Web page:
It's As if We Are in Battle Zone, Want to Help My Country: Doctors Entering Coronavirus ICU Ward
image for representation.
When people across the world are scared to come near a corona patient due to its high level of infectivity, these duty-bound warriors enter the ICU, knowing well the hostile environment. Their objective: Do everything to make the patients fit and fine.
- Last Updated: April 29, 2020, 18:25 IST
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New Delhi: "It is like we were going to a battlefield. I feel like someone from the armed forces. I want to do something for my country," said 27-year-old Senior Resident Dr Ajay Mohan from Department of Surgery, who is currently posted in D6 Covid ICU ward of All India Institute of Medical Sciences (AIIMS) Delhi. He told IANS what it is like being posted in the highest contagious disease COVID-19 ICU ward.
Doctors are at the forefront of the war against the novel coronavirus. When people across the world are scared to come near a corona patient due to its high level of infectivity, these duty-bound warriors enter the ICU, knowing well hostile environment. Their objective: Do everything to make the patients fit and fine.
Dr Mohan said: "In February when I came to know that my name is listed in the institute circular of doctors posted for Covid duty, it filled me wih pride and excitement -- I was to be a frontline warrior."
He said he and his colleagues were in a unique situation. "Very few researches were available then and we did not know much about our safety during our work while treating this particular disease," said
At least six Covid patients and suspects are admitted in the ICU during his 6-hour daily shift. The hours increase the stress levels as many patients come in a critical condition.
Talking about his state of mind while donning the complete PPE kit, Dr Mohan said: "It takes around 20 minutes to wear the complete PPE kit. We had workshops on PPE kits in our college."
"We have to wear the kit for the entire 6-hour duty. We have to wear it before entering the ICU. Once we are inside the ICU, we are contaminated so we can not exit before our duty ends. During those 6 hours, we can't eat or drink or even use the washroom. It feels very hot after wearing the PPE and once after doffing, our whole body is full of sweat. Also it hurts a lot. The shield which we wear, loses visibility due to sweat and moisture in three to four hours, but we have to keep it on".
He said doffing the PPE is even more time-consuming as there are high chances of contracting infection from the aerosols while taking off the PPE kit. "Doffing takes more than 30 minutes" he said.
Dr Mohan said back in his hometown in Kerala, initially he did not disclose to his parents that he was posted in the COVID ICU. "I never shared with my parents that I'm posted in covid ICU for the initial one week as I knew they would get tense." His brother was posted in a hospital in Wuhan city of China and had seen the devastating conditions there due to COVID-19.
"My brother is also a doctor who volunteered to work in a Wuhan hospital during the pandemic in December and January. He was brought back by the Indian government in February after his duty was over. He had experienced a lot. Even he was scared to know that I was posted for covid duty," said Dr Mohan.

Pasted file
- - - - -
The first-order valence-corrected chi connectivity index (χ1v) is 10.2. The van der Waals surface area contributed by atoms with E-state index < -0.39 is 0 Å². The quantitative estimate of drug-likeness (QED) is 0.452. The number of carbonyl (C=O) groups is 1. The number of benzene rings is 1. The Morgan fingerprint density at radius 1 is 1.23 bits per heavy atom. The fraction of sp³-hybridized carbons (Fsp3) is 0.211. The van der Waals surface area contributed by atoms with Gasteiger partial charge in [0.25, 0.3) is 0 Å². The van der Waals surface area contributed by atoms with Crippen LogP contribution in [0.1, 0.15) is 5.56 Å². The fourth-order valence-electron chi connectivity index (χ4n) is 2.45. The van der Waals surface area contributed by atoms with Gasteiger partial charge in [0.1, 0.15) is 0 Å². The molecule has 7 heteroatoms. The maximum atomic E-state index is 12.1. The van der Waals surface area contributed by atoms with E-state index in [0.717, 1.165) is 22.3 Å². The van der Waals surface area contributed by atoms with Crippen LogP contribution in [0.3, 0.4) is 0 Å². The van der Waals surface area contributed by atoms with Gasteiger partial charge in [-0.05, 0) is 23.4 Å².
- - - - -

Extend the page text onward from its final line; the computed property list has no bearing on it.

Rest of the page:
"I get calls thrice a day from my anxious mother," he said.
"Major depressing factor about this situation is that I can't meet my friends inside my campus during these days as I am expected to maintain strict quarantine measures post duty too. But I follow it as last thing I would want is to spread infection to my loved ones," said the doctor.
Talking about health workers getting infected from the coronavirus, Doctor Mohan said: "It is very scary, but most of us are ready to go ahead with our duty as our country needs us".
Echoeing similar sentiments, another doctor, Dr. Sayan Nath who is also currently posted in COVID ICU ward at AIIMS trauma centre, said that this is not the first time that doctors are facing a highly infectious virus.
"There have been many incidents when doctors have contracted diseases like Tubour Celosis from the patients...it's just that we have never spoken about these issues before. This is a professional hazard," said Dr Nath, also a Senior Resident from Department of Anaesthesiology and critical care in AIIMS Delhi.
He said doctors were initially very scared of going to the COVID wards, "but this is part and parcel of our profession, so we have to do it anyway".
"The knowledge about the coronavirus is so dynamic that there is a lot of information and misinformations about the disease. The area where I am working is a very high-risk area because there is maximum amount of viral load. But most of us are doing our jobs with lots of dedication."
Doctor Nath said that earlier he was not much worried about the possibility of virus contraction, but ever since he read reports of even young people getting the infection, he is now worried about his safety.
"Initially there were reports that young people are in the low-risk category as far as COVID-19 is concerned. But then I read that even young people died from the disease. I was scared," he said.
The doctor said he feels nervous while donning the PPE kit. "But the moment I enter the ICU, my entire focus shifts to work and serving the patients. I become so absorbed in the work that I forget all my nervousness and other anxieties," said Dr Nath.
About COVID fatality in his ward, he said "Every death feels like a failure for me, but in the medical profession, doctors have to adapt to these situations because if they don't do so, they will not be able to do justice to the next patient they are treating."